One can argue some ultimate truth from which morals are built is much harder to define or articulate if it isn't a god. For example, why not murder anyone you dislike? Well, one may talk about self-preservation and laws and the punishments associated with breaking them, but that's a rather weak answer. More likely, one would simply say "Because I value the livelihood of others. "Why?" "Because they're human just like me and my empathy makes me value them." "Why does that matter?" "Well I don't know it just does man can you please leave me alone?" You get the idea.

The irony is that, while the atheist's morality is less logically "complete"(as it's foundation is unclear), the theist would be a hypocrite to claim that as a fault. Claiming the existence of some supreme being isn't very far-fetched, however there are several logical leaps taken to justify claiming qualities of this god and what they want from you. There is no information or logic to justify these claims and instead they're simply assumed. If you ask why one would assume them however, you'd find it's because the theist was raised to or reasoned they ought to or because it matched what they think of the world, etc.

And suddenly the moral foundation of the theist is just as unclear as that of the atheist's. When confronted with the same questions as the atheist, the theist has the same faults. "Why not murder whoever you dislike?" "Well God says not to." "Why do what God says?" "Because..." And you can see the same problem as before arises. At the root of it all is simply a fault of logic itself - infinite recursion and causality. The very fact that all logic is formed by if-then (causal) statements, suggests that all things come from somewhere; every "then" has an "if"; every "cause" has an "effect". This of course raises the issue of the "first cause", as of course the question of "what caused this" can be asked to any event, statement, or belief. Christianity claims their god to be the first cause, and that this solves the issue. Unfortunately however, simply calling it the first cause does not stop us from being able to ask "where does God come from?"; "What caused this?"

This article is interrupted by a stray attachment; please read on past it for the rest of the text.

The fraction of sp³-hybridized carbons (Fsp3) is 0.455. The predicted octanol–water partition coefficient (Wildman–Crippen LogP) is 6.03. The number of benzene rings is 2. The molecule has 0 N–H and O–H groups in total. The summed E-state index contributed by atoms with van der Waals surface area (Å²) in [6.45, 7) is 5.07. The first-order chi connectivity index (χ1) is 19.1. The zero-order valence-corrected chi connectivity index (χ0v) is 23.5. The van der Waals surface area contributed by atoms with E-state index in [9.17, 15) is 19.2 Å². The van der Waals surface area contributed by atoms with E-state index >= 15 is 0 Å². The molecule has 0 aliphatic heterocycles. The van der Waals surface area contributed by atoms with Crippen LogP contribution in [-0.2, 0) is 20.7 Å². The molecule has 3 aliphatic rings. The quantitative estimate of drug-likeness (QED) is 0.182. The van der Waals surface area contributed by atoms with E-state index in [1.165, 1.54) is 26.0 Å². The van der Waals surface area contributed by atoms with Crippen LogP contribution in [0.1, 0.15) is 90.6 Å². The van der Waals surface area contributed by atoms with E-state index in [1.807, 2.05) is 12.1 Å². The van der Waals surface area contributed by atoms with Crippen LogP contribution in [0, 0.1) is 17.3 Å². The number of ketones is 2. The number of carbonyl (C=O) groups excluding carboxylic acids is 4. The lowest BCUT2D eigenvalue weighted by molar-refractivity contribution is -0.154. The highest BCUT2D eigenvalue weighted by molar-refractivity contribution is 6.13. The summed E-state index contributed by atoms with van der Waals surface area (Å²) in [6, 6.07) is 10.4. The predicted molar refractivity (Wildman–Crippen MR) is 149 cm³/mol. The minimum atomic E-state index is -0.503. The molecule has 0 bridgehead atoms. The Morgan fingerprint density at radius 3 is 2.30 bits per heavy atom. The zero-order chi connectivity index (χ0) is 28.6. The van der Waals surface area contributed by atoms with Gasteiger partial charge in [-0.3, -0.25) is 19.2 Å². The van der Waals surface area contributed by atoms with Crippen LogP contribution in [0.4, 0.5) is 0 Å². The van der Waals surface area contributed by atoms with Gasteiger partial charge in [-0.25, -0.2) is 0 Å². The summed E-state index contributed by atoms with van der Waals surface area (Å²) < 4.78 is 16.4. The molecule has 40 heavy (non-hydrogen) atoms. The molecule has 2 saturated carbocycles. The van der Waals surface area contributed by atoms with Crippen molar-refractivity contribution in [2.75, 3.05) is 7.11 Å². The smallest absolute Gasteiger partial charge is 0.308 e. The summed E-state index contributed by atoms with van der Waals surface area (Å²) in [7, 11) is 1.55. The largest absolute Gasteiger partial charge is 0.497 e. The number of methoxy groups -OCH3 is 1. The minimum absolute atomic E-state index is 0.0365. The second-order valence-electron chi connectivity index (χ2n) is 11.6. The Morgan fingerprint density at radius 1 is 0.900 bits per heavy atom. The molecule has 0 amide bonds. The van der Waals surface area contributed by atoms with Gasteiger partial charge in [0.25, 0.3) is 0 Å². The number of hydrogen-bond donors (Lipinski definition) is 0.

In my opinion, it's all rather arbitrary. It seems to me non-consequential whether your beliefs are founded in theism, atheism, or agnosticism, and instead the important thing is how it impacts your livelihood and that of others. Because, while the foundations of any morals are recursively undefined, I think nearly anyone can agree that the livelihood of ourselves and others is the most important thing there is.